Although lipid nanoparticles have shown great efficacy in drug trafficking, traditional delivery methods still remain unpredictable due to the complexed body regulation, which leads to drug activity in off-target organs and randomized biodistribution. Numerous elements including blood clearance and special tissue structures (e.g. blood brain barriers) could interfere with the LNP behaving patterns after they were administered into human bodies.1
Thousands of nanoparticles with distinct chemical structures and properties combined with a variety of formulation strategies were performed to effectively overcome such barriers.2 However, these have resulted in laborious in vitro and in vivo experiments to characterize/predict the performance of lipid nanoparticles in cells/bodies. For instance, most nanoparticle libraries were first evaluated via in vitro experiments in order to screen out the few best candidates before they were processed with in vivo tests, while in vitro screens cannot provide comprehensive whole-body biodistribution and could be a poor predictor of in vivo transfection.3
Herein, a system that supports fast in vivo screening and generates measurable results is urgently needed. This request could be achieved by the “barcoded nanoparticles” technique.4 In such a scenario, each nanoparticle was formulated with a unique short DNA oligonucleotide to generate the pool, which will be further injected into mice. After certain period of time determined by the cargo and the properties of nanoparticles, tissues/cells can be isolated to recover the oligonucleotides or barcode to generate quantitative results via numerous tests including sequencing or RT-PCR. Figure 1 was taken from reference 4 which illustrate the workflow of barcode LNPs.
Figure 1. DNA barcoded nanoparticles for high throughput in vivo nanoparticle delivery. (A) Using high-throughput fluidic mixing, nanoparticles are formulated to carry a DNA barcode. (B) Each nanoparticle chemical structure carries a distinct barcode. Particles are then combined and administered simultaneously to mice. Tissues heart are then isolated, and delivery is quantified by sequencing the barcodes. (C) This DNA barcode system enables multiplexed nanoparticle-targeting studies in vivo, improving upon the current practice, which relies on in vitro nanoparticle screening to identify lead candidates.4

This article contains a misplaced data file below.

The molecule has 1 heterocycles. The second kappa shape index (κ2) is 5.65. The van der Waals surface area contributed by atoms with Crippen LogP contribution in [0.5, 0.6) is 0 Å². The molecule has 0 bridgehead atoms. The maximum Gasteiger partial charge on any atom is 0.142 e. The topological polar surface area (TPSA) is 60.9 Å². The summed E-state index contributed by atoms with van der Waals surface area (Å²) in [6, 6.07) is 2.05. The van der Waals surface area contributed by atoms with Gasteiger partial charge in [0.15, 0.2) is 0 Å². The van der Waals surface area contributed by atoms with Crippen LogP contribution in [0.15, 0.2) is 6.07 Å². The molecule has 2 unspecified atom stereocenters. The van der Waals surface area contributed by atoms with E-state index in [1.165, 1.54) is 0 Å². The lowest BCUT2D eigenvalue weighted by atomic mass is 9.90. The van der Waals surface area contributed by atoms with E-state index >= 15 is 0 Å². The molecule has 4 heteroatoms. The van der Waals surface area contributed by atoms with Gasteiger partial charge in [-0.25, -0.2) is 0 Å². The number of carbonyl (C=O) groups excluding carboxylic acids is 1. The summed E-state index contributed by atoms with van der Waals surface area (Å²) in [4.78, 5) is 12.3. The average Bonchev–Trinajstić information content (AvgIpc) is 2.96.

This strategy has been applied into numbers of papers and shown obvious evidence of predicting the biodistribution of NPs in a high-throughput manner. Zvi Yaari and his co-workers have adopted this technique into cancer diagnose and personized medicine therapy.5 Figure 2 was taken from reference 5.
Figure 2. Using nanotechnology to probe the sensitivity of cancer to medicines. Barcoded nanoparticles (BNPs) were loaded with different drugs and corresponding DNA barcodes. (1) A cocktail of BNPs was injected intravenously. (2) The BNPs targeted the tumor and each of the drugs carried out its therapeutic activity inside different tumor cells. (3) Forty-eight hours later, a biopsy was taken from the tumor, and the biopsied tissue was dissociated into a single-cell suspension. (4) Each of the cells was sorted according to its viability (live/dead). (5) The barcodes were extracted from the live/dead cells and amplified using real-time PCR. The codes were detected by sequencing. The activity of the drugs inside the tumor was analyzed by recording the number of each barcode found in the live cells, versus the number of barcodes found inside the dead cells. In this manner, the orthotropic tumor was used as a miniature laboratory, which was diagnosed with the nanoparticles at a cellular level. (6) Based on the screened results, a suggested treatment protocol was devised. In our studies, we found this predictive assay to achieve the best therapeutic results. The overall diagnosis takes less than 72 h.5
1. Lorenzer C, Dirin M, Winkler AM, Baumann V, Winkler J. Going beyond the liver: progress and challenges of targeted delivery of siRNA therapeutics. J Control Release. 2015;203:1-15. doi:10.1016/j.jconrel.2015.02.003
2. Blanco E, Shen H, Ferrari M. Principles of nanoparticle design for overcoming biological barriers to drug delivery. Nat Biotechnol. 2015;33(9):941-951. doi:10.1038/nbt.3330
3. Whitehead KA, Matthews J, Chang PH, Niroui F, Dorkin JR, Severgnini M, Anderson DG. In vitro-in vivo translation of lipid nanoparticles for hepatocellular siRNA delivery. ACS Nano. 2012 Aug 28;6(8):6922-9. doi: 10.1021/nn301922x. Epub 2012 Jul 6.
4. Dahlman JE, Kauffman KJ, Xing Y, Shaw TE, Mir FF, Dlott CC, Langer R, Anderson DG, Wang ET. Barcoded nanoparticles for high throughput in vivo discovery of targeted therapeutics. Proc Natl Acad Sci U S A. 2017 Feb 21;114(8):2060-2065.
5. Yaari Z, da Silva D, Zinger A, Goldman E, Kajal A, Tshuva R, Barak E, Dahan N, Hershkovitz D, Goldfeder M, Roitman JS, Schroeder A. Theranostic barcoded nanoparticles for personalized cancer medicine. Nat Commun. 2016 Nov 10;7:13325.